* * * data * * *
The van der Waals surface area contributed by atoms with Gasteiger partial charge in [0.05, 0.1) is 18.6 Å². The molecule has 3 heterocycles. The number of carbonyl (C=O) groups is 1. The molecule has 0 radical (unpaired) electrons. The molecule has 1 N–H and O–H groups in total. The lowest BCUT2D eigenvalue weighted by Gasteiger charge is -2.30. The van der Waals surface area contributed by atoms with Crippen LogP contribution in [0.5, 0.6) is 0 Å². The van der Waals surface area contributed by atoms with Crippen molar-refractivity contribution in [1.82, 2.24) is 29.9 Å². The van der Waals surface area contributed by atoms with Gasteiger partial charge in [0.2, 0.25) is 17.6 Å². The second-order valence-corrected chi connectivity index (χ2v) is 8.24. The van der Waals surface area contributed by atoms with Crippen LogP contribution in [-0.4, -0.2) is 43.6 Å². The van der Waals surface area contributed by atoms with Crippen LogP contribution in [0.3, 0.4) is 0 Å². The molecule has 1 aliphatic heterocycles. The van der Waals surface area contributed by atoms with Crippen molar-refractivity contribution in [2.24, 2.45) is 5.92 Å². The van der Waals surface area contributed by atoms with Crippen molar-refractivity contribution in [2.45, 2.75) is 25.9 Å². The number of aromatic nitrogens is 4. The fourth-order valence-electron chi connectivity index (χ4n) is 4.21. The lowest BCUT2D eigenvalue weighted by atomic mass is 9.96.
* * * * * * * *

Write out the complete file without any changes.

The van der Waals surface area contributed by atoms with Gasteiger partial charge in [0.05, 0.1) is 18.6 Å². The molecule has 3 heterocycles. The number of carbonyl (C=O) groups is 1. The molecule has 0 radical (unpaired) electrons. The molecule has 1 N–H and O–H groups in total. The lowest BCUT2D eigenvalue weighted by Gasteiger charge is -2.30. The van der Waals surface area contributed by atoms with Crippen LogP contribution in [0.5, 0.6) is 0 Å². The van der Waals surface area contributed by atoms with Crippen molar-refractivity contribution in [1.82, 2.24) is 29.9 Å². The van der Waals surface area contributed by atoms with Gasteiger partial charge in [0.2, 0.25) is 17.6 Å². The second-order valence-corrected chi connectivity index (χ2v) is 8.24. The van der Waals surface area contributed by atoms with Crippen LogP contribution in [-0.4, -0.2) is 43.6 Å². The van der Waals surface area contributed by atoms with Crippen LogP contribution in [0.3, 0.4) is 0 Å². The molecule has 1 aliphatic heterocycles. The van der Waals surface area contributed by atoms with Crippen molar-refractivity contribution in [2.24, 2.45) is 5.92 Å². The van der Waals surface area contributed by atoms with Crippen molar-refractivity contribution in [2.45, 2.75) is 25.9 Å². The number of aromatic nitrogens is 4. The fourth-order valence-electron chi connectivity index (χ4n) is 4.21. The lowest BCUT2D eigenvalue weighted by atomic mass is 9.96.